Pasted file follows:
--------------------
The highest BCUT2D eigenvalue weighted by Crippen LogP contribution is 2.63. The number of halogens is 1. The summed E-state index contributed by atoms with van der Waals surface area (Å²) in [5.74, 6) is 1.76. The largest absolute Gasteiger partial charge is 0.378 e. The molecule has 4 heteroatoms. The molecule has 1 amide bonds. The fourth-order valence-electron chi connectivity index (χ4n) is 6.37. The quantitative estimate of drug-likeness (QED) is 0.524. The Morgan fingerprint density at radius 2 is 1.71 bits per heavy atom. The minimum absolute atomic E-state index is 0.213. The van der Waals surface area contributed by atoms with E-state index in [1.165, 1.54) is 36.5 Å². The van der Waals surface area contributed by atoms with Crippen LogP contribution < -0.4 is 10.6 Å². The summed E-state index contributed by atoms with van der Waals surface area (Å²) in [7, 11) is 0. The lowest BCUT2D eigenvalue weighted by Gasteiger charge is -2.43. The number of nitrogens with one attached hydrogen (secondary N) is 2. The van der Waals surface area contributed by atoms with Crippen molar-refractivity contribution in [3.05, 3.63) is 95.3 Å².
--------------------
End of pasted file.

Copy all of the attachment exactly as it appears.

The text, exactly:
The highest BCUT2D eigenvalue weighted by Crippen LogP contribution is 2.63. The number of halogens is 1. The summed E-state index contributed by atoms with van der Waals surface area (Å²) in [5.74, 6) is 1.76. The largest absolute Gasteiger partial charge is 0.378 e. The molecule has 4 heteroatoms. The molecule has 1 amide bonds. The fourth-order valence-electron chi connectivity index (χ4n) is 6.37. The quantitative estimate of drug-likeness (QED) is 0.524. The Morgan fingerprint density at radius 2 is 1.71 bits per heavy atom. The minimum absolute atomic E-state index is 0.213. The van der Waals surface area contributed by atoms with E-state index in [1.165, 1.54) is 36.5 Å². The van der Waals surface area contributed by atoms with Crippen LogP contribution < -0.4 is 10.6 Å². The summed E-state index contributed by atoms with van der Waals surface area (Å²) in [7, 11) is 0. The lowest BCUT2D eigenvalue weighted by Gasteiger charge is -2.43. The number of nitrogens with one attached hydrogen (secondary N) is 2. The van der Waals surface area contributed by atoms with Crippen molar-refractivity contribution in [3.05, 3.63) is 95.3 Å².